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am Editor recommends:
The worst kept secret in art made his rookie debut in Manhattan and promptly sold out most of his show. With gorgeous pieces upwards to 70k promptly selling out before the doors even officially opened; we see the sky’s limit for James Jean’s amazing talent.
Marsea Goldberg’s landmark gallery celebrated it’s 15th anniversary with flair as the who’s who of the urban art scene contributed to creating this monster show.
Inauguration week was a unique once in a lifetime experience for everyone who came out to celebrate at the pop-up Manifest Hope: DC gallery. AM was invited to participate in the creation of this gallery and also to attend Shepard Fairey’s historic induction of his “Hope” campaign portrait into the Smithsonian’s National Portrait Gallery.
Most of the artists we cover here at Arrested Motion are relatively new and at the beginnings of their careers.Â A rare exception was an artist we had the pleasure to interview on-site before his show at UCSD, Mark Dean Veca.Â He has been around for a while now and collaborated with many well-known artists and companies; which made this show especially nice since it was a retrospective, and his most comprehensive review yet of paintings, product design, murals, videos and installations from the last ten years.
It’s not often that you get to observe an artist at work, especially one with the raw energy of street art.Â It was an eye-opening experience to follow Ellis G. around as he chalked up the streets surrounding Thinkspace in preparation for the “From The Streets of Brooklyn” show.Â Look out for the video that we are working on to be released in the near future.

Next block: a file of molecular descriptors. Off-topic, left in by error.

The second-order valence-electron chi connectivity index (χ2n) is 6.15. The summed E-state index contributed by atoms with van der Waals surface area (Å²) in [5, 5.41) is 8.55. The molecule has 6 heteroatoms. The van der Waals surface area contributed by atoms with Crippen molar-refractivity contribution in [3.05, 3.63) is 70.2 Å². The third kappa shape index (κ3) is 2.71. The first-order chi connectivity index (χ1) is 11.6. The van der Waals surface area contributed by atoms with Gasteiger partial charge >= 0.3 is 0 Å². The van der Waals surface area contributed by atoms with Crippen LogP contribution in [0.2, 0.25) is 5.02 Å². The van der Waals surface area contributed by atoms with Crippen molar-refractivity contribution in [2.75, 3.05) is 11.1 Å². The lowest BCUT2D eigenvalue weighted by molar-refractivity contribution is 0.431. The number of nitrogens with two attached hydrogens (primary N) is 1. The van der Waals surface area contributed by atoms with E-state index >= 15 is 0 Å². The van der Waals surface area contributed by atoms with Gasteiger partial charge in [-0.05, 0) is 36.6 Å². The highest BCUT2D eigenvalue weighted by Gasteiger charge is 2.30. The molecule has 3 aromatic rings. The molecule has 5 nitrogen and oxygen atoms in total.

What can I say?Â This man blew my mind.Â Rarely does an artist sneak up on me like this.Â His works were simply stunning and I only wish I could see them in person.Â I felt for sure with the economy the way it was and such high prices for a debut show was certain death.Â Shows what I knew.Â What a way to kick off 2009.
AM Editor recommends:
1) Dalek Interview & Show
Rarely do we see uber talented artists be so humble and accessible. James took the time to give us a easy and fun interview while prepping for his awesome show at Redux Contemporary. He truly is a rising star amongst a pool of already talented artists.
It’s cool to see the D.C. establishment embracing the arts and notice how much art can influence our political system. Manifest Hope and all the Inauguration activities showed just what a difference some art can make.
Barry Mcgee, Os gemeos, Shepard Fairey… and that’s the tip of the iceberg. What more can you want?
Thinkspace kicked off 2009 with a bang, filling the gallery’s walls with pieces and installations from more than 40 of Brooklyn’s best street and graffiti artists. It was a night of outstanding art, an excited Los Angeles crowd, and a gallery brimming with energy.
“James Jean? Yeah. He’s alright… The art doesn’t really do much for me though. It’s kind of like comic book art.” These were my thoughts initially. A quick browse through his website though, and I started to see past this image I had of his work. Still, I was still not completely sold. What they say about first impressions is true. I had a less than positive first impression of James’ work and it somehow stuck with me. Yet, on January 10th, James Jean’s Kindling opened up a new angle to his work that I could not ignore. Kindling was simply undeniably impressive. When talking about art, they always say that pictures do not do the art justice. With James’ first solo show, the same can be said for any description that I could write about it.